And please remember that ACID doesn't give any protection against file corruption, nor does it prevent user space programs corrupting the logs by generating obviously impossible field values. But then again, neither does the journal nor plain text logs.
Again, for those who need to run a full DB for their logs, systemd's binary file format is great, because it allows the journal to be exported in industry standard formats like JSON. That way the remote log-sink database can receive and store rich meta data in a totally stable and structured way; changing hostnames, IP's, or even different wordings or even different and changing languages used by the daemon log output isn't a problem with the journal, since it is based on field values, not complex regex-ing of unstructured, undocumented, unstable, language specific words.
Oh, and tamper proof, cryptographically "sealed" logs too (FFS) if you want that.
If your remote log-sink solution isn't a full DB, you still gets all the benefits of receiving structured log entries with eg. full microsecond precision timestamps _and_ monotonic timestamps. It is trivial to convert eg. JSON output with defined field names to any other structured format, while converting and aggregating unstructured text files is a pain.
It is also great for those who only needs local logging; the journal has many of the advantages of a full DB, but without the complexity and overhead. Its append based file format is also much more robust against file level corruption than databases. Since the log files are structured and indexed with field values, they are easy to perform powerful, yet simple queries on.
How do you find all syslog entries with the priority level "error" generated by the previous boot only?
With the journal it is : "journalctl -b -1 -p err"
And how do you generate a full list of every executable, including their path?
Since you can "tab" trough the values in the journal this can easily be done: "journalctl -F _EXE "
And with the -x switch, the help database is activated, giving further explanation on what the log entry means, and gives direct links to upstream support, perhaps linking directly to a page that explains the error code etc:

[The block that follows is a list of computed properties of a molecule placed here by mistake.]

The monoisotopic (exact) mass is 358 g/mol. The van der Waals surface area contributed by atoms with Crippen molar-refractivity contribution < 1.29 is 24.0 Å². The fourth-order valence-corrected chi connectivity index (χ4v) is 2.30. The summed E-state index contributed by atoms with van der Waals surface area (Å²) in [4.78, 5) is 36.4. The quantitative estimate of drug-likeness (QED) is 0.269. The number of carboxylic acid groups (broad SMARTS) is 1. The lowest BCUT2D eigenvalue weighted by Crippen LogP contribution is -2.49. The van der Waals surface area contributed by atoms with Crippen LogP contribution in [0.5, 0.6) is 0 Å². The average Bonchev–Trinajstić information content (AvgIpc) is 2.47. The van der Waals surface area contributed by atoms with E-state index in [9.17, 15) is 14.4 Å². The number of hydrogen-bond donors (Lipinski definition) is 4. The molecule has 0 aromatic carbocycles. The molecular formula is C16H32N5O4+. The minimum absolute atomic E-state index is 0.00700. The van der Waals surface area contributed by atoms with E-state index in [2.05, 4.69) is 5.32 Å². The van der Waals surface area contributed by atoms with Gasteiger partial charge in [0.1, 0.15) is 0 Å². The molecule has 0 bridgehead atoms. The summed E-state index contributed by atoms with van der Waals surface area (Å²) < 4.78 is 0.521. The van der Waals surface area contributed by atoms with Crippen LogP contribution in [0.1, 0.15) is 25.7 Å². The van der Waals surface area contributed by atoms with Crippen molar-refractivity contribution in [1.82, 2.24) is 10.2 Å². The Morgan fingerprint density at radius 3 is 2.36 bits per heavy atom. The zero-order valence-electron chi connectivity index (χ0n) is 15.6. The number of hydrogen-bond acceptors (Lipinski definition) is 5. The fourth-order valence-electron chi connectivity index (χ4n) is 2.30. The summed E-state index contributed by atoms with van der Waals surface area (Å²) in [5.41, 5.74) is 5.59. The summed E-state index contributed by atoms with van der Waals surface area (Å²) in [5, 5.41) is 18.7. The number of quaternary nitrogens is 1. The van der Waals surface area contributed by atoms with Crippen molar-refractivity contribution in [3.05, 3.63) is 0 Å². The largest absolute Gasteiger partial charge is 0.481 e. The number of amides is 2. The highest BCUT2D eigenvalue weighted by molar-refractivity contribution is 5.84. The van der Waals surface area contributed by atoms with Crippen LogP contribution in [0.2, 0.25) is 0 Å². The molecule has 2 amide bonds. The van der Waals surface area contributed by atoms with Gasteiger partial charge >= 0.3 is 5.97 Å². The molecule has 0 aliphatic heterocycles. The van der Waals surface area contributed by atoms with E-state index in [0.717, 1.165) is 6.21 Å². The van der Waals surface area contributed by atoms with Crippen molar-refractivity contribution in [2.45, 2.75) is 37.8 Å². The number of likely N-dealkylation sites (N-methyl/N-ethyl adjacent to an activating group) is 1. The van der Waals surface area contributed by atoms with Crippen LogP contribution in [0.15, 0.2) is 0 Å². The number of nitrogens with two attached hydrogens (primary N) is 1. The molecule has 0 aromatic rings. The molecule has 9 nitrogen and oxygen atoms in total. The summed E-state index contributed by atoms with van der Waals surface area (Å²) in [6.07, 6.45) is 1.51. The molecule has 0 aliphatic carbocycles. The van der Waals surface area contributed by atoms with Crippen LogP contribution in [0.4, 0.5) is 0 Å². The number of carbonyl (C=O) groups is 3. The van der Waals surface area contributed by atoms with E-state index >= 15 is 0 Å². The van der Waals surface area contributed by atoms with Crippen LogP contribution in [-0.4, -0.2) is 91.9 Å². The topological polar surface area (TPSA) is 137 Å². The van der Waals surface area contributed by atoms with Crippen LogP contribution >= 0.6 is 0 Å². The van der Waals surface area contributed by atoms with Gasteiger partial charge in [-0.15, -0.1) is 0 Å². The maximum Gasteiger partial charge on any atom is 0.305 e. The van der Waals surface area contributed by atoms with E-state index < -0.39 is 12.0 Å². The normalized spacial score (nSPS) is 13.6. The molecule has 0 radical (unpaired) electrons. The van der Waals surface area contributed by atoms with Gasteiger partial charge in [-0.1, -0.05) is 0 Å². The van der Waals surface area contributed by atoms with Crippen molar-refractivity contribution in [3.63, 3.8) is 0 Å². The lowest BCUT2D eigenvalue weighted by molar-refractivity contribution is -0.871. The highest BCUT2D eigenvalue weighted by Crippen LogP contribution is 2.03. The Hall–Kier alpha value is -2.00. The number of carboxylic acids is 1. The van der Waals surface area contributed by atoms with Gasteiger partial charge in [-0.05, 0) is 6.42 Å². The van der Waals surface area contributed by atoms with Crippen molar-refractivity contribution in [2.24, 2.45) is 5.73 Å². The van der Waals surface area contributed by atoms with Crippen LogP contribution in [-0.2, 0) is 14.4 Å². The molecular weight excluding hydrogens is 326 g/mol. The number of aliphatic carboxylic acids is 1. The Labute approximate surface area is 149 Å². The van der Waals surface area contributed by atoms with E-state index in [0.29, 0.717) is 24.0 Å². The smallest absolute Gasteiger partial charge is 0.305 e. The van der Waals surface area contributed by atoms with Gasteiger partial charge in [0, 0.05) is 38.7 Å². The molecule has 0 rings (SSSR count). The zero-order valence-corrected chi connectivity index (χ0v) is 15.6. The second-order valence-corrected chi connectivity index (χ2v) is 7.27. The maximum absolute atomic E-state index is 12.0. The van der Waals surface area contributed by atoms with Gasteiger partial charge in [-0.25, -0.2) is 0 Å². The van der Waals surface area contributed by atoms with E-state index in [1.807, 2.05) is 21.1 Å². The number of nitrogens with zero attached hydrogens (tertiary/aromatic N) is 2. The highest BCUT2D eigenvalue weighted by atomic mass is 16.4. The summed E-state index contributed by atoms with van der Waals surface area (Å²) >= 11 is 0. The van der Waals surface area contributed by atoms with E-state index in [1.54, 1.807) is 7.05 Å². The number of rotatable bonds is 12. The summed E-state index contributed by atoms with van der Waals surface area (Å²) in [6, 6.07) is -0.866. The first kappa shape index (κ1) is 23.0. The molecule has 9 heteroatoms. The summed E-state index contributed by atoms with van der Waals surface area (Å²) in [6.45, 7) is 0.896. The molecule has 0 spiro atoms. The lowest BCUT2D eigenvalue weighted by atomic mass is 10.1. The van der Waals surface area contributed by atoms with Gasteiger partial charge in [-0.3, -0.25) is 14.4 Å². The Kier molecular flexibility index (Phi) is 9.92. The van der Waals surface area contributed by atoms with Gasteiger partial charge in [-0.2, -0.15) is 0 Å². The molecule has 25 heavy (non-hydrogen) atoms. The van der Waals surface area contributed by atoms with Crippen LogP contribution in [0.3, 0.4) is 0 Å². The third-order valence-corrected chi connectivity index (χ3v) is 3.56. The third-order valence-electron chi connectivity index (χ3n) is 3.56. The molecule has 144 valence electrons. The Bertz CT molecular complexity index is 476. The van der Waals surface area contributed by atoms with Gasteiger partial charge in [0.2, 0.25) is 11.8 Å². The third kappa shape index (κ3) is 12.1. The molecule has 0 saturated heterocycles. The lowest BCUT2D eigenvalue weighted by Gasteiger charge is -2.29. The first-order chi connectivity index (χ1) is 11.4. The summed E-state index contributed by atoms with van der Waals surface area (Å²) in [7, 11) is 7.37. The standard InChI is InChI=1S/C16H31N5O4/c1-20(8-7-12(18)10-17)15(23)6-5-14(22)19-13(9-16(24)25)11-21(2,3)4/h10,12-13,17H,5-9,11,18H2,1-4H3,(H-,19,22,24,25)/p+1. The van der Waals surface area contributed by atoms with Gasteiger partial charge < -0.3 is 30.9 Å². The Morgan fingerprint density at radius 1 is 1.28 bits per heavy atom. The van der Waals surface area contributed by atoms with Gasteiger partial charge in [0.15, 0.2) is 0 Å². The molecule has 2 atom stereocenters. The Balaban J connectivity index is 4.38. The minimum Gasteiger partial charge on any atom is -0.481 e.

# journalctl -b -x -u systemd-logind.service
mar 07 16:46:16 localhost systemd-logind: New session 1 of user Peter H.S.
(log entry above, help database output below:)
-- Subject: A new session 1 has been created for user Peter H.S
-- Defined-By: systemd
-- Support: http://lists.freedesktop.org/m...
-- Documentation: http://www.freedesktop.org/wik...
There are seriously many people who just trawls through long log files (even using vi apparently), because it is hard to grep for anything unless you already know what to grep for, and because regex'es are well, regex'es; difficult to use, understand and to remember all the many variations. Basically, newbies can't read or filter Linux syslog log-files by other means than trawling through them.
They can't have a useful GUI either because it is impossible to make a distro-agnostic syslog gui. Again, a problem that systemd's journal solves.
The bottom line is, that the only virtue syslog files have, namely that they are human readable, is a serious hindrance for their use too: they can't add monotonic timestamps and micro-precision timestamps and other meta-data without being excessively difficult to read for humans.
With the journal you can give machine parsers exactly the structured log info they need and can benefit from, while still allowing easy readable log output: a simple cmd-line switch determines the format. So you get all the benefits of legacy text logs without their severe limitations. It is a win-win situation.
These days, using simple, unstructured text log files, is simply obsolete. The market and various industries have already decided on this issue. Logs are meant to analysed, and the sheer volume of them means they need to be structured, indexed and have rich logging info, just like systemd's journal. That way they can be aggregated and machine parsed with minimal effort.
I am not twisting your words. Let me quote you verbatim:
That does not make systemd better. It makes it worse as it is so complex is not had dependencies on tools. Of course this also means external contributors can easily be fended off, as nobody can afford the licenses on their private budget.
Isn't it straight up obvious that you claim that external contributors can be fended off because they can't afford licenses? Isn't this exactly what you are claiming?
Since this claim is totally untrue, isn't it then obvious that you are utterly confused about how Coverty and Jenkins work, and have no clue whatsoever on how systemd development is done?
No, I'm not misunderstanding. You will need a repair option to make the logs readable.
Oh yes you were, let me quote you verbatim on this:
They aren't meant to be corrupted in this manner either, but apparently journald has a fsck option in an attempt to fix it. Crazy.